Capital Adequacy Ratio - Meaning and its Importance
Banks in the modern world face an inherent risk of insolvency. Since the banks are so highly leveraged, there could be a run on the bank any moment if their reserves are considered to be inadequate by the market.
Hence, banks must maintain adequate capital in their vaults if they want to survive. However, what constitutes adequate is subjective. This is generally measured in the form of a capital adequacy ratio and central banking institutions all over the world prescribe the level of capital that needs to be maintained. In this article, we will have a closer look at the capital adequacy ratio and why it is of paramount importance for banking institutions.
Ensuring Solvency of Banks
The capital adequacy ratio is important from the point of view of solvency of the banks and their protection from untoward events which arise as a result of liquidity risk as well as the credit risk that banks are exposed to in the normal course of their business.
The solvency of banks is not a matter that can be left alone to the banking industry. This is because banks have the savings of the entire economy in their accounts. Hence, if the banking system were to go bankrupt, the entire economy would collapse within no time. Also, if the savings of the common people are lost, the government will have to step in and pay the deposit insurance.
Hence, since the government has a direct stake in the issue, regulatory bodies are involved in the creation and enforcement of capital ratios. In addition to that capital ratios are also influenced by international banking institutions.
Limits The Amount of Credit Creation
Theoretically, reserve requirements are supposed to limit the amount of money that can be created by banking institutions. However, in some countries, like the United Kingdom and Canada, there is no reserve requirement at all. However, here too banks cannot go on creating unlimited money. This is because the capital adequacy ratio also impacts the amount of credit that can be created by the banks.
Capital adequacy ratios mandate that a certain amount of the deposits be kept aside whenever a loan is being made. These deposits are kept aside as provisions to cover up the losses in case the loan goes bad. These provisions therefore limit the amount of deposits that can be loaned out and hence limit creation of credit. Changes to the capital adequacy ratio therefore can have a significant impact on the inflation in the economy.
The capital adequacy ratios are laid based on the credit exposure that a particular bank has. Credit exposure is different from the amount loaned out. This is because banks can have credit exposure if they hold derivative products, even though they have not actually loaned out any money to anybody. Therefore, the concept of credit exposure and how to measure it in a standardized way across various banks in different regions of the world is an important issue in formulating capital adequacy ratios. There are two major types of credit exposures that banks have to deal with.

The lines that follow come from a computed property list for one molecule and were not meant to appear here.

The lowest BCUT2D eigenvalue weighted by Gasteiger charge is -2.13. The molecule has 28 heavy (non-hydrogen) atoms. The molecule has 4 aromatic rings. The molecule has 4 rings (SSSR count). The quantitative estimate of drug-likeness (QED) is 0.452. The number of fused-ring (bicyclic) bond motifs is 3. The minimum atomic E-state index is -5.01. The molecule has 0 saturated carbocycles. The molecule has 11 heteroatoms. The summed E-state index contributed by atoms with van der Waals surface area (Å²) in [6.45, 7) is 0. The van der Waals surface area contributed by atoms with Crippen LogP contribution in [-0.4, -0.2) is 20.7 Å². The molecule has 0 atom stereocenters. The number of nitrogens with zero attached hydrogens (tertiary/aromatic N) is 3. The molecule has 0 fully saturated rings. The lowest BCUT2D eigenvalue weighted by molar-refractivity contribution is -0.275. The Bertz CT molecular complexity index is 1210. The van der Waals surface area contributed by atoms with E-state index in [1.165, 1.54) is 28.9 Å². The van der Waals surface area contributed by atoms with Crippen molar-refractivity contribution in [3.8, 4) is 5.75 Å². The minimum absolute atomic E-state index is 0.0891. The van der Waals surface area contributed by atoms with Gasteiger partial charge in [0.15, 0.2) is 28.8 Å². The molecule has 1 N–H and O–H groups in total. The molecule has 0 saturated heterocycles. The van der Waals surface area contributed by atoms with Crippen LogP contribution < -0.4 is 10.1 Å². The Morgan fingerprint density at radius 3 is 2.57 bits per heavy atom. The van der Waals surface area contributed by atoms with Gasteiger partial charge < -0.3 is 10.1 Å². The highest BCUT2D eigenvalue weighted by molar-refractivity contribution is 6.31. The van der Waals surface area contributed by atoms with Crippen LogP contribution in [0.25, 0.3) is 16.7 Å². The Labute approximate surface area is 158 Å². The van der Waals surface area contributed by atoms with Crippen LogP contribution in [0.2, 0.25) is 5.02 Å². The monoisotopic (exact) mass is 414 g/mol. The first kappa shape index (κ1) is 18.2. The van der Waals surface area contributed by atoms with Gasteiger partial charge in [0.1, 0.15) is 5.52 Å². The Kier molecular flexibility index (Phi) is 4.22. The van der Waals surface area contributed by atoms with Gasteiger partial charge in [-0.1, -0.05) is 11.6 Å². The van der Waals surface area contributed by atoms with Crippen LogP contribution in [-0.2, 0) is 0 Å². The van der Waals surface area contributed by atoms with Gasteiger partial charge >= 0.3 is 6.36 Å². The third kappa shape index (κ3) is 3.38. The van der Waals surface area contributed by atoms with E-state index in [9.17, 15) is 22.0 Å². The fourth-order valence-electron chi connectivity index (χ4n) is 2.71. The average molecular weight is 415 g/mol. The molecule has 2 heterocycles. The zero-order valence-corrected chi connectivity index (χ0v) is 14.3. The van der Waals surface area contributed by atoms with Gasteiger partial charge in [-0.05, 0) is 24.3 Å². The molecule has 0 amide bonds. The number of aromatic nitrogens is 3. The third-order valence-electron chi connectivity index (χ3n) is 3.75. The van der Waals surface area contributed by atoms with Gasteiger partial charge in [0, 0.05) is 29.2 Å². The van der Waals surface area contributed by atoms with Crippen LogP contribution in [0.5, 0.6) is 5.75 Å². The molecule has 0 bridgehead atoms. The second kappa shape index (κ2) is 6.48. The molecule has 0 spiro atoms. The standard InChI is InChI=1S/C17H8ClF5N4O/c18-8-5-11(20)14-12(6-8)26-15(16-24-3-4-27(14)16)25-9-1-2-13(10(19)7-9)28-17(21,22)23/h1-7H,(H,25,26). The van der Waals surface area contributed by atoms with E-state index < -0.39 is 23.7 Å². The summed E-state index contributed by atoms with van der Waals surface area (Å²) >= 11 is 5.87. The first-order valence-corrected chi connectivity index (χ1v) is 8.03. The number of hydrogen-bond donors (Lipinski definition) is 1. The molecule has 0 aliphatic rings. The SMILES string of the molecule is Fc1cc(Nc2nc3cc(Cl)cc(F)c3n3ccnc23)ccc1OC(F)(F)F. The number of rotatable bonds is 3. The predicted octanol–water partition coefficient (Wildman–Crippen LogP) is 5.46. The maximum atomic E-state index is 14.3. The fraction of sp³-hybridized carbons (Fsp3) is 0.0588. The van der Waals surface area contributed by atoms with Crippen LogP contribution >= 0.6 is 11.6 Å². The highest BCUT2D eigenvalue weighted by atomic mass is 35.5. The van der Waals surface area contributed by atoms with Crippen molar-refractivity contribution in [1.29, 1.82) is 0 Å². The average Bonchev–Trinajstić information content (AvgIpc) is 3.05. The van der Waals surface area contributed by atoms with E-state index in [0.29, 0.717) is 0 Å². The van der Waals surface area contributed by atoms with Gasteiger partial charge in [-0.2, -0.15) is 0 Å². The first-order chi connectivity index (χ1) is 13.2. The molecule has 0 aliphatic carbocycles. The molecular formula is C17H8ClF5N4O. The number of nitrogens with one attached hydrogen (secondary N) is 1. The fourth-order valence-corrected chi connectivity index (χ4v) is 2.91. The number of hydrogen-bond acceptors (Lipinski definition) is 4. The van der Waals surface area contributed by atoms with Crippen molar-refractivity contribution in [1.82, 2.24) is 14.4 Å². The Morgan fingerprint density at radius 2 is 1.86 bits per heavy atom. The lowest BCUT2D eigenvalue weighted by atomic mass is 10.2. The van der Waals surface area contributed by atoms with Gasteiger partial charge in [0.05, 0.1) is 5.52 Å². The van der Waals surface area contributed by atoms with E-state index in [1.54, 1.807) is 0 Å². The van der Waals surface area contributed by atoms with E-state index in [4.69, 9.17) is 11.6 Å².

An analyst therefore needs to measure the credit risk that has been generated by off balance sheet activities. In order to accurately calculate the credit exposure that arises due to such risks, the analyst requires additional information from the banks.
For the purpose of calculating the capital adequacy ratio, not all the banks capital is considered to be at an equal footing. The capital is considered to have a multi-tiered structure. Therefore, some part of the capital is considered to be more at risk than other parts. These tiers represent the order in which the banks would write off this capital if the situation to do so arises.
Also, all credit exposures of the banks are not considered at an equal footing either. Some of the liabilities of the bank i.e. demand liabilities and the loans that have been financed by them are far more dangerous than other liabilities. Hence, they need to be assigned appropriate risk weights. Using the system of weighted risks, banks can be more prepared regarding the probability of an adverse outcome and to meet the effects that such an outcome would have on the profitability and solvency of the bank.
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